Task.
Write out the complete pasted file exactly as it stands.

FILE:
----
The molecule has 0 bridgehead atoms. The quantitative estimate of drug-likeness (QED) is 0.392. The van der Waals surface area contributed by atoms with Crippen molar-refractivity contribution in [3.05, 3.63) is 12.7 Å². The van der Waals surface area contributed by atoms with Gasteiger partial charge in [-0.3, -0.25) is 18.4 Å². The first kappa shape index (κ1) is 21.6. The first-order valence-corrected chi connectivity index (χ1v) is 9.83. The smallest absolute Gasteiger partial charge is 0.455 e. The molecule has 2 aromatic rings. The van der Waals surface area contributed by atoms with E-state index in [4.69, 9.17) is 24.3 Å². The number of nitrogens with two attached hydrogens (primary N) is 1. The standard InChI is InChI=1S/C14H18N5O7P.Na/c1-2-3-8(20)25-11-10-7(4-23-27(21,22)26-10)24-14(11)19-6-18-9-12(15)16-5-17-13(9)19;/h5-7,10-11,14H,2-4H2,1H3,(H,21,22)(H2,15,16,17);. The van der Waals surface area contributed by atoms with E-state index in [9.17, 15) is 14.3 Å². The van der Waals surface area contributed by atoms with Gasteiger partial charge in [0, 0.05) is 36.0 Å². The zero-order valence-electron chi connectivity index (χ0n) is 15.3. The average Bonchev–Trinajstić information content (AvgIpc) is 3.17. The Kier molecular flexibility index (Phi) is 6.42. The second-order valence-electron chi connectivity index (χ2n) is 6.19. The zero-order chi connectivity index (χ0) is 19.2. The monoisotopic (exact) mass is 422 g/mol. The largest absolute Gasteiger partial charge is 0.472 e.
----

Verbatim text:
The molecule has 0 bridgehead atoms. The quantitative estimate of drug-likeness (QED) is 0.392. The van der Waals surface area contributed by atoms with Crippen molar-refractivity contribution in [3.05, 3.63) is 12.7 Å². The van der Waals surface area contributed by atoms with Gasteiger partial charge in [-0.3, -0.25) is 18.4 Å². The first kappa shape index (κ1) is 21.6. The first-order valence-corrected chi connectivity index (χ1v) is 9.83. The smallest absolute Gasteiger partial charge is 0.455 e. The molecule has 2 aromatic rings. The van der Waals surface area contributed by atoms with E-state index in [4.69, 9.17) is 24.3 Å². The number of nitrogens with two attached hydrogens (primary N) is 1. The standard InChI is InChI=1S/C14H18N5O7P.Na/c1-2-3-8(20)25-11-10-7(4-23-27(21,22)26-10)24-14(11)19-6-18-9-12(15)16-5-17-13(9)19;/h5-7,10-11,14H,2-4H2,1H3,(H,21,22)(H2,15,16,17);. The van der Waals surface area contributed by atoms with E-state index in [9.17, 15) is 14.3 Å². The van der Waals surface area contributed by atoms with Gasteiger partial charge in [0, 0.05) is 36.0 Å². The zero-order valence-electron chi connectivity index (χ0n) is 15.3. The average Bonchev–Trinajstić information content (AvgIpc) is 3.17. The Kier molecular flexibility index (Phi) is 6.42. The second-order valence-electron chi connectivity index (χ2n) is 6.19. The zero-order chi connectivity index (χ0) is 19.2. The monoisotopic (exact) mass is 422 g/mol. The largest absolute Gasteiger partial charge is 0.472 e.